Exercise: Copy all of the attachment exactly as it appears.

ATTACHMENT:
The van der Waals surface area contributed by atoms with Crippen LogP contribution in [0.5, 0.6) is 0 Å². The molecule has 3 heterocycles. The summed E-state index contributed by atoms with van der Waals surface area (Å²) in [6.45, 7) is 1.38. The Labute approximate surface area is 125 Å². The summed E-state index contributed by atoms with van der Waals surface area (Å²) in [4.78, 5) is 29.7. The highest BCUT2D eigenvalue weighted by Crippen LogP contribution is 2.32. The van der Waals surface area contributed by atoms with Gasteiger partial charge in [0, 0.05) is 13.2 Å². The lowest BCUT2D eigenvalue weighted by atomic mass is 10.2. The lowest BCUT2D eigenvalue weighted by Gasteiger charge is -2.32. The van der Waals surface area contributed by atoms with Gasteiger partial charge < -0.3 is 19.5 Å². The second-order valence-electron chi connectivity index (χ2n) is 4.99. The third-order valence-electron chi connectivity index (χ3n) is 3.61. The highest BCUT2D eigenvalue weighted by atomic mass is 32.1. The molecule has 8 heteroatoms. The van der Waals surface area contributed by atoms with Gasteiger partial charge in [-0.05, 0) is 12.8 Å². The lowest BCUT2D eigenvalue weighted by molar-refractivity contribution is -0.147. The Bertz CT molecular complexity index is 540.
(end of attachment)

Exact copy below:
The van der Waals surface area contributed by atoms with Crippen LogP contribution in [0.5, 0.6) is 0 Å². The molecule has 3 heterocycles. The summed E-state index contributed by atoms with van der Waals surface area (Å²) in [6.45, 7) is 1.38. The Labute approximate surface area is 125 Å². The summed E-state index contributed by atoms with van der Waals surface area (Å²) in [4.78, 5) is 29.7. The highest BCUT2D eigenvalue weighted by Crippen LogP contribution is 2.32. The van der Waals surface area contributed by atoms with Gasteiger partial charge in [0, 0.05) is 13.2 Å². The lowest BCUT2D eigenvalue weighted by atomic mass is 10.2. The lowest BCUT2D eigenvalue weighted by Gasteiger charge is -2.32. The van der Waals surface area contributed by atoms with Gasteiger partial charge < -0.3 is 19.5 Å². The second-order valence-electron chi connectivity index (χ2n) is 4.99. The third-order valence-electron chi connectivity index (χ3n) is 3.61. The highest BCUT2D eigenvalue weighted by atomic mass is 32.1. The molecule has 8 heteroatoms. The van der Waals surface area contributed by atoms with Gasteiger partial charge in [-0.05, 0) is 12.8 Å². The lowest BCUT2D eigenvalue weighted by molar-refractivity contribution is -0.147. The Bertz CT molecular complexity index is 540.